Boris Johnson said the UK must reserve the right to cancel the Brexit deal to protect the country’s “economic and political integrity”.
The prime minister said legislation is needed to resolve the “tensions”
He said he would ensure that the UK could not be “dismembered” by a foreign power and that the EU acted in “extreme ways”, threatening food exports.
Labor said the Prime Minister caused the “mess” by reneging on an agreement it had previously called a “triumph”.
The Domestic Markets Bill is expected to pass its first parliamentary test later, when MPs vote on it at 10pm BST, despite the reservations of many MPs that it gives the UK the power to break international law.
A number of Conservative MPs have said they will not support the bill as it stands and some may register their concerns by abstaining.
On January 31, the UK left the EU, after negotiating and signing the withdrawal agreement with the bloc.
A key part of the agreement – which is now an international treaty – was the Northern Ireland Protocol, designed to prevent the return of a difficult border to the island of Ireland.
The government’s proposed Internal Market Bill would cancel that part of that deal when it came to goods and allow the UK to change or reinterpret the “state aid” rules on business subsidies in Northern Ireland, in case the two parties who do not agree on a future business agreement.
Speaking at the start of the five-hour debate, the Prime Minister said the bill should be “welcomed” by all those who care about “the sovereignty and integrity of the United Kingdom”.
He said the UK signed the Withdrawal Agreement, including the Northern Ireland Protocol, in “good faith” in the belief that it would result in “light” regulations on trade within the UK.
He said the “protective powers” in the bill were needed to defend against the EU’s “proven willingness” to interpret aspects of the Withdrawal Agreement in “absurd” ways that were never intended.
“What we cannot tolerate now is a situation where our European counterparts seriously believe they have the power to dismantle our country,” he told MPs.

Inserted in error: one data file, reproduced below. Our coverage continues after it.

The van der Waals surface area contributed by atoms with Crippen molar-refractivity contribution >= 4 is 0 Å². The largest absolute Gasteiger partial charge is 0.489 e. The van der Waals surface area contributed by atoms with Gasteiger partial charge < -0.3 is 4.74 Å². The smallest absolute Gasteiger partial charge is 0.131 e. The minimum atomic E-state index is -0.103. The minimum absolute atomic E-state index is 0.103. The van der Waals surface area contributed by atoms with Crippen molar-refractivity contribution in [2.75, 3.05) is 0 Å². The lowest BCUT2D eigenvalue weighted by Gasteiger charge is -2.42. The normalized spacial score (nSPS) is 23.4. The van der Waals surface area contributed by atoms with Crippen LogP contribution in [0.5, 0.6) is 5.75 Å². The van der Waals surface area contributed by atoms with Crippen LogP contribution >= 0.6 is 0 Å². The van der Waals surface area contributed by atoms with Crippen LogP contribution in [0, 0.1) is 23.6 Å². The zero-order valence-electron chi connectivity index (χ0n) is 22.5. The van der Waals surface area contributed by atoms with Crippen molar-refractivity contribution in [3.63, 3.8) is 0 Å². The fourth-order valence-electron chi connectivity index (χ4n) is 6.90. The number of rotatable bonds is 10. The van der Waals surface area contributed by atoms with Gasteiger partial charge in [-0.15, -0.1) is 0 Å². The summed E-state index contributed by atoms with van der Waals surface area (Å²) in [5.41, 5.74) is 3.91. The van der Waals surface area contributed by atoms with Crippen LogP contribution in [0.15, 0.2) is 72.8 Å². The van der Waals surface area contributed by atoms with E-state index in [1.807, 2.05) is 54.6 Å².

“We cannot have a situation in which the borders of our country can be dictated by a foreign power or an international organization”.
He also suggested that the EU threatened not to allow Britain to export animal products to the continent or Northern Ireland and “had not taken that revolver off the table”.
He tried to reassure MPs that the UK would continue to work with the EU to resolve their differences with “common sense and goodwill” and that MPs would be given a vote before reserve powers ever exist. invoked.
“I have absolutely no desire to use these measures. They are an insurance policy.”
But former Labor leader Ed Miliband, replacing Sir Keir Starmer after the Labor leader was forced to isolate himself at home, said “the mere act of passing the law” would be a violation of international law.
He told lawmakers that the prime minister “can’t blame anyone else” having drafted and signed the Brexit deal himself.
“It’s his business, it’s his mess, it’s his failure,” he said. “For the first time in his life, it’s time to take responsibility and get busy,” he said. “Either he wasn’t being honest with the country in the first place or he didn’t understand it.”
He added: “This is not just legislative hooliganism on any issue, it is on the most sensitive issue of all.”
Conservative MP Sir Bob Neill said the government must “exhaust” all avenues available through the existing agreement to resolve its differences before taking such a profound step.
The government’s actions, he said, have been “unnecessarily provocative” to ongoing trade negotiations and “needlessly undermine our reputation for adhering to the rule of law.”
And former chancellor Sajid Javid joined the ranks of potential rebels, saying he did not see why it was necessary to “renounce in advance” the withdrawal agreement signed with the EU.
“Violation of international law is never a step to be taken lightly”, he tweeted.
A high-level government source told the BBC “all options are on the table” in terms of possible action against Conservative MPs who do not support the bill.
The legislation, which sets out how trade between the different nations of the UK works after the UK leaves the single market on January 1, is likely to encounter more difficulties in its later stages, especially in the House of Lords.
Ian Blackford of the SNP said the bill is the “biggest threat” to decentralized government in Scotland since the establishment of the Scottish Parliament 20 years ago.
“We are discussing the details of a bill that this government admits with aplomb and brazenness breaks international and domestic law, a bill that cynically uses the precious peace at the heart of the Good Friday agreement as nothing more than a commodity. exchange on Brexit, “he said. .
Five former prime ministers have expressed concern over the bill, including Boris Johnson’s predecessor Theresa May, who was absent from Monday’s debate as she is visiting South Korea.
Speaking earlier on Monday, David Cameron said that “passing an act of Parliament and then breaking an international treaty obligation … should be the absolute final resort.”
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